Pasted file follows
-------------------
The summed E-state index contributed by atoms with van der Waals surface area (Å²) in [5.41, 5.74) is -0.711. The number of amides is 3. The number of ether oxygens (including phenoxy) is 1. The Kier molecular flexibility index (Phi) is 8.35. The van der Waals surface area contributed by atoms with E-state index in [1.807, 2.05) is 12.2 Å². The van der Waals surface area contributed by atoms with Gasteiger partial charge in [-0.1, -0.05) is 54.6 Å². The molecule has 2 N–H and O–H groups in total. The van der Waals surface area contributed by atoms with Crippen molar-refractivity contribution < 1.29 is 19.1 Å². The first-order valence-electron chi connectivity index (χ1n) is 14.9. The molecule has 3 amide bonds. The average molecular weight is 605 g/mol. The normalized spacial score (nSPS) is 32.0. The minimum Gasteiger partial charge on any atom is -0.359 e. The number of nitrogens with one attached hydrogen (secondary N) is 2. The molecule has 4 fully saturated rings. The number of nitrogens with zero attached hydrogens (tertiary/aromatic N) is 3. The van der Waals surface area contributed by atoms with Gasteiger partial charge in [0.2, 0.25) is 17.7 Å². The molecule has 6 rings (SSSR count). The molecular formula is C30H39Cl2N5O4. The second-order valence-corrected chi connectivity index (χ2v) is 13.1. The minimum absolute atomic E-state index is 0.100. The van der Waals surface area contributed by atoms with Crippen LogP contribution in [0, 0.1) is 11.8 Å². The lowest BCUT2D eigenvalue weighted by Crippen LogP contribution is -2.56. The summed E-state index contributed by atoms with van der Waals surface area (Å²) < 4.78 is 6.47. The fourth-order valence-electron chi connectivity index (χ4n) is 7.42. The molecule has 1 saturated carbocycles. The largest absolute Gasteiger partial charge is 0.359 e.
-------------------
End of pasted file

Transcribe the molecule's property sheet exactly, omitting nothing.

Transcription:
The summed E-state index contributed by atoms with van der Waals surface area (Å²) in [5.41, 5.74) is -0.711. The number of amides is 3. The number of ether oxygens (including phenoxy) is 1. The Kier molecular flexibility index (Phi) is 8.35. The van der Waals surface area contributed by atoms with E-state index in [1.807, 2.05) is 12.2 Å². The van der Waals surface area contributed by atoms with Gasteiger partial charge in [-0.1, -0.05) is 54.6 Å². The molecule has 2 N–H and O–H groups in total. The van der Waals surface area contributed by atoms with Crippen molar-refractivity contribution < 1.29 is 19.1 Å². The first-order valence-electron chi connectivity index (χ1n) is 14.9. The molecule has 3 amide bonds. The average molecular weight is 605 g/mol. The normalized spacial score (nSPS) is 32.0. The minimum Gasteiger partial charge on any atom is -0.359 e. The number of nitrogens with one attached hydrogen (secondary N) is 2. The molecule has 4 fully saturated rings. The number of nitrogens with zero attached hydrogens (tertiary/aromatic N) is 3. The van der Waals surface area contributed by atoms with Gasteiger partial charge in [0.2, 0.25) is 17.7 Å². The molecule has 6 rings (SSSR count). The molecular formula is C30H39Cl2N5O4. The second-order valence-corrected chi connectivity index (χ2v) is 13.1. The minimum absolute atomic E-state index is 0.100. The van der Waals surface area contributed by atoms with Crippen LogP contribution in [0, 0.1) is 11.8 Å². The lowest BCUT2D eigenvalue weighted by Crippen LogP contribution is -2.56. The summed E-state index contributed by atoms with van der Waals surface area (Å²) < 4.78 is 6.47. The fourth-order valence-electron chi connectivity index (χ4n) is 7.42. The molecule has 1 saturated carbocycles. The largest absolute Gasteiger partial charge is 0.359 e.